The most important lesson former Fed Chair Ben Bernanke says he learned from the 2008 financial crisis is that for the Fed, financial regulation needs to have the same priority as monetary policy. The clear implication from this statement is that this was not the case before the crisis.
Bernanke was not the first economist to have made this argument. Distinguished economics scholar Hyman Minsky made the same point; and Minsky died more than a decade before the financial crisis erupted. Minsky was a realist. He argued that because of psychological excesses, financial crises are unavoidable. Therefore, we should be careful not to conclude that regulation can prevent such crises. Instead, we should consider what kind of regulatory structures will mitigate the severity of these crises when they materialize.
In a nutshell, Minsky warned that during economic expansions, leverage by households, businesses, and governments increase to imprudent levels, financing becomes more speculative, the relative size of the shadow banking sector increases, the degree of financial innovation increases, and asset pricing bubbles develop. When the economy slows, usually after an increase in interest rates, imprudent leverage leads to higher default shocks, speculative finance leads to the collapse of asset pricing bubbles, and commercial banks find themselves lenders of last resort to shadow financial institutions.
Minksy argued that sensible regulation could limit, but not prevent, the damage that ensues when the economy begins to contract. He noted that regulators would be outgunned, from a resource perspective, by those whom they regulate. Moreover, he warned that regulators are vulnerable to psychological biases that lead them to think that it is fine to weaken regulatory practices because we have entered a “new era.” This new-era thinking was not just true of Bernanke’s Fed before the outbreak of the crisis, but also that of his predecessor, Alan Greenspan. After the financial crisis, Greenspan admitted to being shocked to learn that the fundamental assumptions he had made about human rationality in connection with the operation of financial markets were far off the mark.
Weak regulation and regulatory capture are real-world phenomena. Although regulatory firms might be imperfect, it’s key not to allow the perfect to become the enemy of the good.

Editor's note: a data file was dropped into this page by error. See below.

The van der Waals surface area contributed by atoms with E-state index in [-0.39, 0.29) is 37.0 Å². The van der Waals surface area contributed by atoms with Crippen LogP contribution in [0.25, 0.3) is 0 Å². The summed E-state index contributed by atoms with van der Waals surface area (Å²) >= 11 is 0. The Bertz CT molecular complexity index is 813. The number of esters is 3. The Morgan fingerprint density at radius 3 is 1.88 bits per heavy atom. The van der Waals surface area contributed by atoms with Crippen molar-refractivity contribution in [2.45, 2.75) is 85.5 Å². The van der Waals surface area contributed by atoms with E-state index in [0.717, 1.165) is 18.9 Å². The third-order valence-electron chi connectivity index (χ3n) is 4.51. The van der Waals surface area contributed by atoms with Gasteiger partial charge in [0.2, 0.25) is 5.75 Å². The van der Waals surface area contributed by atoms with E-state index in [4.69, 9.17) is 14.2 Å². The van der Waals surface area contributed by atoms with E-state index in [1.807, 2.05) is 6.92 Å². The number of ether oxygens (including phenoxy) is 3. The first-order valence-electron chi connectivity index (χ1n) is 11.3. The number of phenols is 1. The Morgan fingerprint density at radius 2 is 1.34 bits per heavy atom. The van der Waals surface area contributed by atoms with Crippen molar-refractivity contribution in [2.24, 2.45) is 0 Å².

I reject the idea that regulation is the source of economic instability. Indeed, the Great Depression erupted in a time when regulation was very weak. That being said, it is clear that poor monetary policy by the Fed made the Depression worse than it needed to be. Although regulatory failure during the Greenspan era and the first part of the Bernanke era allowed economic instability to erupt into a global financial crisis, I think we are fortunate Bernanke’s expertise with Great Depression economics guided his decision making so that the Great Recession did not turn into another Great Depression.
In general, regulation is a remedy for a host of imperfections that interfere with well-functioning markets. The imperfections are diverse in nature. Some pertain to external effects, such as the effects of an upstream firm emitting pollutants that adversely impact people living downstream. Some pertain to information asymmetries, such as when construction contractors use inferior building materials that are difficult to detect by homeowners in a timely fashion. Some pertain to differences in financial literacy, or self-control, such as when low-income borrowers resort to using very high interest payday loans. Some pertain to imprudent risk management, as occurred in connection with the financial crisis.
My positions are: First, advances in behavioral economics make clear why people cannot efficiently find ways to internalize external effects, thereby avoiding the need for regulation. Second, in democratic societies, the strength of regulation is determined through the political process. Those who benefit from no or weak regulation will continuously lobby for their interests. Against this backdrop, the net demand for strong regulation will wax and wane, depending on circumstances and the length of the general public’s memories. During the Great Depression, commercial banking and investment banking were separated by passage of the Glass-Steagall Act; however as time passed, Glass-Steagall was rescinded, as it happens just a few years before the global financial crisis. In the wake of the financial crisis, political support for the Dodd-Frank Act was strong; however, as the economy recovered, its provisions were subsequently modified and weakened.
Lastly, weak regulation and regulatory capture are real-world phenomena. Although regulatory firms might be imperfect, it’s key not to allow the perfect to become the enemy of the good.
Hersh Shefrin is the Mario L. Belotti Professor of Finance at Santa Clara University. He is one of the pioneers in the behavioral approach to economics and finance.